The Town of Baden in Baden

The German town of Baden-Baden acquired its name officially in 1931 with a formal decision of the town's council. Before that, it was simply called Baden and was the capital of the Grand Duchy of Baden until 1918. Baden was a bathing spa in Roman times and was known as Aquae like Bath in England. Aquae in Latin and Bath in English have the same meaning as Baden in German. How did Baden end up with the weird tautology of being called Baden-Baden?

The small town of Baden became the capital for the newly styled Margrave of Baden in 1112; Count Hermann of Breisgau had just acquired the town together with its Castle of Hohenbaden (‘Higher Baden’) in the course of a land swap between his family (the House of Zähringen) and the neighboring Habsburg and Hohenstaufen families. Hermann's father was the Margrave of Verona. Taking his father’s title of Margrave to reflect his now considerably larger land holdings, he combined that title with the name of the castle to define his new lands as the Margravate of Baden.

Baden was a provincial small town that had lost what little importance it ever had after the Romans had left. Count Hermann of Breisgau as the new owner now brought it back into history. To distinguish it from its geographical neighboring town of Baden im Breisgau (today Badenweiler) and from the other two important towns called Baden, Baden in Aargau (today in Switzerland, then part of the Habsburg lands), and Baden near Vienna, it was customarily called Baden in Baden.

Under Salian inheritance law, ruling families with more than one son split the inheritance lands and all between the sons. After that, the elder son's descendants would be known as the senior line. When such an inheritance split occurred in Baden in 1515, the younger brother took the title of Margrave of Baden-Durlach combining the name of the Margravate of Baden with the town of his main residence (the town of Durlach forms part of Karlsruhe today). The older brother took the title of Margrave of Baden-Baden following the same principle. The two parts of the country were reunited in 1771 when the junior line died out without issue and its name went back to Baden.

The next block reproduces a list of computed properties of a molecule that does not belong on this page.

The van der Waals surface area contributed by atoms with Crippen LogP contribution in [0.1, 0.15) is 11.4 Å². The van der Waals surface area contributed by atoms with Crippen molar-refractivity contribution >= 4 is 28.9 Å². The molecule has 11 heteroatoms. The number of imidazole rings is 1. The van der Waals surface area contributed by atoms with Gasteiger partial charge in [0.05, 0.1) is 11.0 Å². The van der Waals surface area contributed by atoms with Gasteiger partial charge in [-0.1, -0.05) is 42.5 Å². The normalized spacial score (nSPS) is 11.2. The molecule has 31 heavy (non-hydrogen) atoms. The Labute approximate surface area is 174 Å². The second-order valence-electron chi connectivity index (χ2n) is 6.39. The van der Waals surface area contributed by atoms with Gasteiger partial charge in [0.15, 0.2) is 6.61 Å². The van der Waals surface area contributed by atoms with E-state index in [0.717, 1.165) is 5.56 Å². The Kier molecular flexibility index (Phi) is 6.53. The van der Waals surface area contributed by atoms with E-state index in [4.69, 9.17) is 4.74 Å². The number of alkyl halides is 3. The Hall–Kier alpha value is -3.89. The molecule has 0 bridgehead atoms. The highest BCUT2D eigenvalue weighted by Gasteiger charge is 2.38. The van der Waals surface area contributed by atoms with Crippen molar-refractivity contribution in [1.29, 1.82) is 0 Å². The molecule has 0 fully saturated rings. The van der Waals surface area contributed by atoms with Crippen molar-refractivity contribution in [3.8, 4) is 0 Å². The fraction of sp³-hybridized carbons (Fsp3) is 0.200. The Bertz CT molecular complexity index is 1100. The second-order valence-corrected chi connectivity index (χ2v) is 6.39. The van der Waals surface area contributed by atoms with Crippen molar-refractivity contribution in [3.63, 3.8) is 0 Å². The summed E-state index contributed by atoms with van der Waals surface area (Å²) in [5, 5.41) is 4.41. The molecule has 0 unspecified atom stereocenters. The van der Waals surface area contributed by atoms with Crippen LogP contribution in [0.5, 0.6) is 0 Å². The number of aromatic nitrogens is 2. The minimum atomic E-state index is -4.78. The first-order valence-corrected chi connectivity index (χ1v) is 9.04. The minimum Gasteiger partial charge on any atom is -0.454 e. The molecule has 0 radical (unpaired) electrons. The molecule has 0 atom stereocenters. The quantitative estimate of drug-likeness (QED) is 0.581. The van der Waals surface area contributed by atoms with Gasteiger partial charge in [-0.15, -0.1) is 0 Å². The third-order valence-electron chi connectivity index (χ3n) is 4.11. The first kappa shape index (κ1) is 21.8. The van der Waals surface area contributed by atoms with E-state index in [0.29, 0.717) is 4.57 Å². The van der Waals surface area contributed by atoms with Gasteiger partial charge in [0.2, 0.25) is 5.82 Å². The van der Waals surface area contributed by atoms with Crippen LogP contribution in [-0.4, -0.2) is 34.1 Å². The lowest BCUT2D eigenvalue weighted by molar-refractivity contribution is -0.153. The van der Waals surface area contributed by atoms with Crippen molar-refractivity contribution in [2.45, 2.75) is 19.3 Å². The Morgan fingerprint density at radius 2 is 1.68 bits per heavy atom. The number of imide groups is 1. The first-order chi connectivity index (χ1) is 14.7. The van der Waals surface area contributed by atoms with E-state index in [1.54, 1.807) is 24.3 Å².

People are universally lazy. When Margrave Leopold made Baden in Baden a fashionable and sought after spot for summer residences and health seekers following his accession in 1830, people soon started to drop the ‘in’ between Baden and Baden. In the 19th century, Baden Baden got to mean the town, and not the historical Margravate of the previous century. The official renaming of the town from Baden to Baden-Baden in 1931 was just the acceptance of this fact.

What we end up with is a town with the added on name of the county which was named after the castle which got its name from the town. As good as a tautology as any you can think of. And if you want to drive someone really crazy, you might want to point out to them that the tautology of the town of Baden-Baden (name of town followed by name of county) is not identical to the one of the Margrave of Baden-Baden (name of county followed by name of town). Anyone preparing a pub quiz needing a killer question is welcome to the information.

Further reading
Robert Koch: With System Against Disease
Graffiti in the Church
Count Welf and His Descendents